Hello budding data viz lovers, and welcome to a post that will put the division in Joy Division. When it’s time to explain patterns and numbers to layman, it’s usually done with the help of a graphic of some sort. Why? Because numbers are abstract and visual aids are useful tools to make the abstract concrete. But perhaps, too, it has another quality.
A great genre of argument is the “this seemingly boring and mundane activity is actually an art and full of wonders”. It’s a hit because it’s always true. We humans will assign meaning to anything we spend any amount of time doing. Anything and everything has some great novel/film/etc. about it and it has a r/ page full of memes. So data and statistics are no different. There’s r/DataIsBeauitful, some Neal Stephenson novels, and Moneyball. Without rethinking baseball management, scouting, and talent evaluation via the aid of analytics; how else would Brad Pitt have reconnected with his daughter (or gained a pioneer/icon status that has let him keep his job for so long despite little success)?
Data visualization bridges the gap from something that is obviously artistic, making visual images, to something that is only an art if you explain it, working with data. Thus, data visualization is an art in and of itself, and it’s something that is treated with care and respect in order to enrich the mundane into something full of meaning and import. And since people that work in data visualization can be said to have an appreciation of art, and enjoy popular music, a new type of data visualization emerged recently, the Joy Plot.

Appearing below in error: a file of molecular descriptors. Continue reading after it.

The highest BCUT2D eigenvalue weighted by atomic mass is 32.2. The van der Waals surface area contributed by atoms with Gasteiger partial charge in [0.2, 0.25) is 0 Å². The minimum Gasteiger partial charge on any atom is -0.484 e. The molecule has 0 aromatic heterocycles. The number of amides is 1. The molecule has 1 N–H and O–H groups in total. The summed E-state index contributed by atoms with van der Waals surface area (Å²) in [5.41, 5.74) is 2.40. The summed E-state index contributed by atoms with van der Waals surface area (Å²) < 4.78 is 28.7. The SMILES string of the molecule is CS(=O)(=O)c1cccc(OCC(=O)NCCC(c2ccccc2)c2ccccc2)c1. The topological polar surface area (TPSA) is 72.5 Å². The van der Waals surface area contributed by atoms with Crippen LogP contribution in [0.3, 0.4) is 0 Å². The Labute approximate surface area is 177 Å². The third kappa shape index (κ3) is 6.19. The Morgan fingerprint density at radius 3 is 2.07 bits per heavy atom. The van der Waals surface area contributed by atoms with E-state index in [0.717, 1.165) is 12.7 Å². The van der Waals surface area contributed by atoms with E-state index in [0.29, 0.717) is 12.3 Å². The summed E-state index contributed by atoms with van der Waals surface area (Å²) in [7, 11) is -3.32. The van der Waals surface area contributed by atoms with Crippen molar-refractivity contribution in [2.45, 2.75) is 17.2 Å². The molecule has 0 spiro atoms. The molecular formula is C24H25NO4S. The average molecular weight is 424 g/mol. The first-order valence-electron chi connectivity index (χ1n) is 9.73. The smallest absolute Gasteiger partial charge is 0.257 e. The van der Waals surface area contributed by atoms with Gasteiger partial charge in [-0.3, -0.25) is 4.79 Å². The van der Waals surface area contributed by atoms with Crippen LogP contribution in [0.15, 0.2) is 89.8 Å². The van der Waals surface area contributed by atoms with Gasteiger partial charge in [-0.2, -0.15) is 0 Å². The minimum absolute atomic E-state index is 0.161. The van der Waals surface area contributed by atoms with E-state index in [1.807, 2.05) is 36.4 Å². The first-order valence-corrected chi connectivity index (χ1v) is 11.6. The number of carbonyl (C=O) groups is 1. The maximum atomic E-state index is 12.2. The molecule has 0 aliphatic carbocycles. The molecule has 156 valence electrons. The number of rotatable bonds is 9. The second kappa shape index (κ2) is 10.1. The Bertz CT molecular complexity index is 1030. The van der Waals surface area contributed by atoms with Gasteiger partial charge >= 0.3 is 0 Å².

Some casual wikipedia reading informs me that the designer of Joy Division’s Unknown Pleasures album cover found an image from a dissertation, rearranged the white and dark of the image, and used it for the album cover. Not unlike what I do in this series and will do in this post, the designer stole (?) someone’s work, did a few simple changes, and repackaged it. And he did it because it’s so freaking cool.
Since its appearance in a fivethirtyeight article (and possibly before that, I don’t know), people have written code to make Joy Plots in R with available plotting tools, and an R package has been written and distributed specifically for this plot. The Joy Plots I will make will visualize density data of some sputnik rating data from my year end rating rankings list. A density plot shows how a set of data is distributed, it looks like a hill or bell, and its higher in the y-axis in areas where more data points exist. If you are familiar with histograms, like the ones you see on review pages of albums on this site, they are essentially histograms that have been smoothed. Since the site already provides histograms of the ratings for albums (at least as long as an album has a review), it would be boring to recreate those with Joy Plots. So instead I will simulate some data from the ratings.